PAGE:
In this preview of an article from Issue XXIV, Volume 5 of the PLUS Journal (May 2011), authors John D. Hughes and Gregory D Pendleton look at the FDIC’s approach to dealing with failed banks and how the institutions’ D&O Policies are viewed.
For more on this topic, make sure to check out “Financial Institutions Underwriting: Is It Safe to Come Out Now?” as part of the 2012 PLUS D&O Symposium, February 8 & 9 in New York City. Registration is now open.
Since September 2008, 333 banks have failed and been placed into the receivership of the Federal Deposit Insurance Corporation (FDIC).  The largest of these banks – indeed the largest bank failure in U.S. history – was the century-old Washington Mutual (WaMu). When WaMu’s doors were shuttered on September 25, 2008, it controlled assets of approximately $307 billion and deposits totaling $188 billion. The FDIC arranged for most of WaMu’s assets and deposits to be sold to JPMorgan Chase for $190 billion. The following day, Washington Mutual, Inc. (WMI), the surviving holding company, filed for Chapter 11 bankruptcy in Delaware, listing approximately $33 billion in remaining assets.
The demise of WaMu had an immediate impact on its shareholders, bondholders, and unsecured creditors. For the past two years, these parties, along with WMI, JPMorgan, and the FDIC have been battling over WaMu’s remaining assets. In 2009, WMI sued the FDIC in the United States District Court for the District of Columbia, seeking approximately $13 billion in damages for what it alleges was an unjustified seizure of WaMu and an unreasonably low sale price to JPMorgan. See Washington Mutual, Inc. v. FDIC, No. 09-cv-00533 (D. DC).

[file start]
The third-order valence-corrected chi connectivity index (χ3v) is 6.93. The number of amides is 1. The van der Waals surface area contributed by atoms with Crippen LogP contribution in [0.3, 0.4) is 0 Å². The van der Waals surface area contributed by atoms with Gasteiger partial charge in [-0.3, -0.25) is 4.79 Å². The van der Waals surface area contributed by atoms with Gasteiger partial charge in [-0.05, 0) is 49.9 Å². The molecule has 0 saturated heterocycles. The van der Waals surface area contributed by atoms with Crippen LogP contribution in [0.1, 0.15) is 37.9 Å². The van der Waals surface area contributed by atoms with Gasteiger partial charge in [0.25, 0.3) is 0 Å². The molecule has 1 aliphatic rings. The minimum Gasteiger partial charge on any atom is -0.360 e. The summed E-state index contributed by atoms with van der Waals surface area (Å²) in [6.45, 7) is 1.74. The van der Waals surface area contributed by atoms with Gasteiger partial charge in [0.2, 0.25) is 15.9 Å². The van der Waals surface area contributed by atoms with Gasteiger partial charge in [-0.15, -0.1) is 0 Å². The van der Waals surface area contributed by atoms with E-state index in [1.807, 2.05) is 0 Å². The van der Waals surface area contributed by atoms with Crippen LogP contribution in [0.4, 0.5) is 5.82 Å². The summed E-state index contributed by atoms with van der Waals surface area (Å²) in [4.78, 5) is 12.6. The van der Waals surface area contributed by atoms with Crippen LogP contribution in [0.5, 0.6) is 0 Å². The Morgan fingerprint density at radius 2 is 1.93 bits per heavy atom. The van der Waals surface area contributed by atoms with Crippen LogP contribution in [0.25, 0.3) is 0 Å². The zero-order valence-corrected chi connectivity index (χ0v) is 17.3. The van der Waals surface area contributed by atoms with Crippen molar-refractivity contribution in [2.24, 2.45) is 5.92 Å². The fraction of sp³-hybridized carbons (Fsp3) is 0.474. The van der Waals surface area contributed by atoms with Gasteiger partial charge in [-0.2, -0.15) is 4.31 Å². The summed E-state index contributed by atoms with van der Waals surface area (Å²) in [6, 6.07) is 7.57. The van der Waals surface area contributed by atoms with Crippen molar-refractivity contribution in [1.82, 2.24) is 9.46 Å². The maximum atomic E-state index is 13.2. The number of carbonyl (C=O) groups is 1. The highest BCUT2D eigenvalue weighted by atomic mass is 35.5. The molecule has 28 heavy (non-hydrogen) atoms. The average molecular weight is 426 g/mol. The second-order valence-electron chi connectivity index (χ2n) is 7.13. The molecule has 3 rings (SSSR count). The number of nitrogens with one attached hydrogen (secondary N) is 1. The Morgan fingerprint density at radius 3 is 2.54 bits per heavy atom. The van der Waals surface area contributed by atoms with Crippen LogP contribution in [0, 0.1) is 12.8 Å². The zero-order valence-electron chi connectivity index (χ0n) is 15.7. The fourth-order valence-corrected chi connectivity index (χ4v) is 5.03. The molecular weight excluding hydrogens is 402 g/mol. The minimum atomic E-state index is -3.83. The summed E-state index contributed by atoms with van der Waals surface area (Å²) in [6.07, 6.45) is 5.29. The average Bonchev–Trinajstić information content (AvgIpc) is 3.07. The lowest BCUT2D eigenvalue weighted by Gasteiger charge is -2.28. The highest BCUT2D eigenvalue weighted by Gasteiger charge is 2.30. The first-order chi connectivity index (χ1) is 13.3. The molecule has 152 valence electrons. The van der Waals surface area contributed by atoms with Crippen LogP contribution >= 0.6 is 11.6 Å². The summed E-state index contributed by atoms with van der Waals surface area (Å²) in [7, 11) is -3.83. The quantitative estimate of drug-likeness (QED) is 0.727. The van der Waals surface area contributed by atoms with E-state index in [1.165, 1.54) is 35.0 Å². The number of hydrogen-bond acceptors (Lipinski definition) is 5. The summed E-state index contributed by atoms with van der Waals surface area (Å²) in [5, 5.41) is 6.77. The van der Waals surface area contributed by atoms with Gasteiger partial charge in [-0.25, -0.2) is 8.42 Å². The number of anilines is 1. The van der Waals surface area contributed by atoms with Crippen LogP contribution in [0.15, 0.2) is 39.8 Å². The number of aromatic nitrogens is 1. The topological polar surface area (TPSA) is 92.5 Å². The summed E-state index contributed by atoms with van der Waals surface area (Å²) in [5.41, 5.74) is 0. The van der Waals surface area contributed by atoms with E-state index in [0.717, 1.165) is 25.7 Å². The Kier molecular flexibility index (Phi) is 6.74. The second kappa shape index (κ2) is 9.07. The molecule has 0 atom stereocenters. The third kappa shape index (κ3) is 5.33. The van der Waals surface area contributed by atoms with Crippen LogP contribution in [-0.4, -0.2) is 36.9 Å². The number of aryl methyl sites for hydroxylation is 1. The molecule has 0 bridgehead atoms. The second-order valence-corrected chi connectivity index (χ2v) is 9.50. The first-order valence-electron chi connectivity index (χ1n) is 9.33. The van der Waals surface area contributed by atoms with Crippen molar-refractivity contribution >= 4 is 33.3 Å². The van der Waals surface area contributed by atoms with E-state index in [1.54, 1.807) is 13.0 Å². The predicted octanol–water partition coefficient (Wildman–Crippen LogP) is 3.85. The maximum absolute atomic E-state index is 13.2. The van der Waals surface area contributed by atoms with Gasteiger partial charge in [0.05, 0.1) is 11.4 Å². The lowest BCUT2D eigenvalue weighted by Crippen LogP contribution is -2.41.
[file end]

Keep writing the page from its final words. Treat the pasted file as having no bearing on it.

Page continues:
Turning Back the Clock
The FDIC is responding in kind. As recently reported in the Wall Street Journal,  the FDIC is targeting a specific asset WaMu left behind: its D&O insurance program. The FDIC reportedly sent letters to WaMu’s former directors and officers threatening to bring suits against them in connection with their alleged contributions to WaMu’s downfall. It made good on that threat last month, filing claims for negligence, breach of fiduciary duty, and fraudulent conveyance in the Western District of Washington (No. 11-cv-00459).  Similar suits have also been instituted against former directors and officers of four of the 333 banks that have failed since the financial crisis began.
In taking this action, the FDIC is revisiting a litigation strategy it employed with modest success in the wake of the 1980s savings and loan crisis. At that time, the FDIC, acting as a receiver, filed claims against the former directors and officers of numerous failed savings and loan institutions. A key and frequent issue in these cases – one that is likely to be at the forefront of the cases the FDIC is presently pursuing – was whether or not the institutions’ respective D&O policies excluded coverage for the FDIC’s claims under so-called “insured versus insured” and/or “regulatory” exclusions.
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